Imagine this: you notice a workplace safety and health issue. You then engage in a protected activity -- by reporting the problem -- to keep yourself and others from harm. Maybe you even report the issue to the Occupational Safety and Health Administration. You were just trying to do the right thing, but your employer suddenly retaliates against you. Maybe your hours get cut or you're given an unfavorable position within the company. Maybe you're even fired.
You know that you have some legal protections as a whistleblower, and you want to stand up for your rights -- which is good. However, you need to remember that you have to act in a timely manner.
How long do you have to file your complaint about retaliation for "whistleblower" activities? It depends on which law protects your rights as a whistleblower in the first place. Below are a few examples of how long you may have to file a complaint about retaliation:
- The Asbestos Hazard Emergency Response Act: You get 90 days.
- The Consumer Product Safety Improvement Act: You get 180 days.
- The Clean Air Act: You get 30 days.
- The Safe Drinking Water Act: You get 30 days.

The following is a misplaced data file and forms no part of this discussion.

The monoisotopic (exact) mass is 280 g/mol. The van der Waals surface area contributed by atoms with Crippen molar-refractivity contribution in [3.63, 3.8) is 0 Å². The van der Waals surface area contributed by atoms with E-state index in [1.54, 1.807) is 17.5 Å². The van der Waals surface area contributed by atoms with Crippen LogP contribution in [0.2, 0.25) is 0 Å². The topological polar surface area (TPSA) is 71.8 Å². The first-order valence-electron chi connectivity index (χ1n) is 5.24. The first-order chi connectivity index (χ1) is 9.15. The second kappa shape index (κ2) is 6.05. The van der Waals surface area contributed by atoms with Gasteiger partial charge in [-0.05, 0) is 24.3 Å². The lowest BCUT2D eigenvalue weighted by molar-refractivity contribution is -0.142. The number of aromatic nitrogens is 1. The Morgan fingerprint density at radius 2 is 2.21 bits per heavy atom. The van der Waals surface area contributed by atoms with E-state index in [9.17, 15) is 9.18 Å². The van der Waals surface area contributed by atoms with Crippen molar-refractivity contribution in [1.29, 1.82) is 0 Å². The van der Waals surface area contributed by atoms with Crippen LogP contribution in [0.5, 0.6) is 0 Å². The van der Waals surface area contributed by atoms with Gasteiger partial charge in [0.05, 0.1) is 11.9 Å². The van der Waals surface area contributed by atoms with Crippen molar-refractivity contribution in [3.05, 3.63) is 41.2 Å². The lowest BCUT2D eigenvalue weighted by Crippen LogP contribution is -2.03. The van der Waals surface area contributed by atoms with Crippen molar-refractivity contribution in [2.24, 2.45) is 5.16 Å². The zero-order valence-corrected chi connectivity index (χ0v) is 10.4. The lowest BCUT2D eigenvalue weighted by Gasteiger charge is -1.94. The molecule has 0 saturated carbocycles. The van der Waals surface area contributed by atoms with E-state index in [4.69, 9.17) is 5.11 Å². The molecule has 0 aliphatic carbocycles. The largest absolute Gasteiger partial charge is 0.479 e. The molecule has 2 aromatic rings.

- The Surface Transportation Assistance Act: You get 180 days.
- The Toxic Substances Control Act: You get 30 days.
- The Moving Ahead for Progress in the 21st Century Act: You get 180 days.
- The Federal Water Pollution Control Act: You get 30 days.
- The Wendell H. Ford Aviation Investment and Reform Act for the 21st Century: You get 90 days.
This is certainly not a comprehensive list of all acts and laws that govern whistleblower rights and retaliation complaints. Your main takeaway, though, should be that you may face strict time limits regarding a retaliation complaint -- so you need to act fast. Otherwise, you could lose a significant right.
Employer retaliation claims can be very complex. You can lose out simply by not understanding the rules. For that reason alone, it's often wisest to have an attorney's aid as you proceed.